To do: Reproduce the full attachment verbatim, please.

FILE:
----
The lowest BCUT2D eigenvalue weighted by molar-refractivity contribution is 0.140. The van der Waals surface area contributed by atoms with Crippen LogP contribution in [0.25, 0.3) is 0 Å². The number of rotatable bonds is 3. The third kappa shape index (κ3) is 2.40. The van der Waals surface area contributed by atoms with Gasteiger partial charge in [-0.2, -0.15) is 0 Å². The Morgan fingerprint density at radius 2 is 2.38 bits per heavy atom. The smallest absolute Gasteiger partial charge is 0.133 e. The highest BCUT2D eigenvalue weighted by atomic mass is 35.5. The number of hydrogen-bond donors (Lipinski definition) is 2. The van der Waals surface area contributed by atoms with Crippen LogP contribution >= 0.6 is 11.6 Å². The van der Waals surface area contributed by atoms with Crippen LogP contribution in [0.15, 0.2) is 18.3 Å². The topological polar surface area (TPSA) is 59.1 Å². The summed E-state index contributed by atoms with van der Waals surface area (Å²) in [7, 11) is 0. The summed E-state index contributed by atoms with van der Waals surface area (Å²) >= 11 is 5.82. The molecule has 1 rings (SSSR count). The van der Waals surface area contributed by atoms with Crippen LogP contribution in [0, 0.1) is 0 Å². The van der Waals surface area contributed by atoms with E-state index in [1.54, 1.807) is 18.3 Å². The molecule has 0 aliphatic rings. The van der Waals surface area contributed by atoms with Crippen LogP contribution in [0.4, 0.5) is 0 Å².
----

The lowest BCUT2D eigenvalue weighted by molar-refractivity contribution is 0.140. The van der Waals surface area contributed by atoms with Crippen LogP contribution in [0.25, 0.3) is 0 Å². The number of rotatable bonds is 3. The third kappa shape index (κ3) is 2.40. The van der Waals surface area contributed by atoms with Gasteiger partial charge in [-0.2, -0.15) is 0 Å². The Morgan fingerprint density at radius 2 is 2.38 bits per heavy atom. The smallest absolute Gasteiger partial charge is 0.133 e. The highest BCUT2D eigenvalue weighted by atomic mass is 35.5. The number of hydrogen-bond donors (Lipinski definition) is 2. The van der Waals surface area contributed by atoms with Crippen LogP contribution >= 0.6 is 11.6 Å². The van der Waals surface area contributed by atoms with Crippen LogP contribution in [0.15, 0.2) is 18.3 Å². The topological polar surface area (TPSA) is 59.1 Å². The summed E-state index contributed by atoms with van der Waals surface area (Å²) in [7, 11) is 0. The summed E-state index contributed by atoms with van der Waals surface area (Å²) >= 11 is 5.82. The molecule has 1 rings (SSSR count). The van der Waals surface area contributed by atoms with Crippen LogP contribution in [0, 0.1) is 0 Å². The van der Waals surface area contributed by atoms with E-state index in [1.54, 1.807) is 18.3 Å². The molecule has 0 aliphatic rings. The van der Waals surface area contributed by atoms with Crippen LogP contribution in [0.4, 0.5) is 0 Å².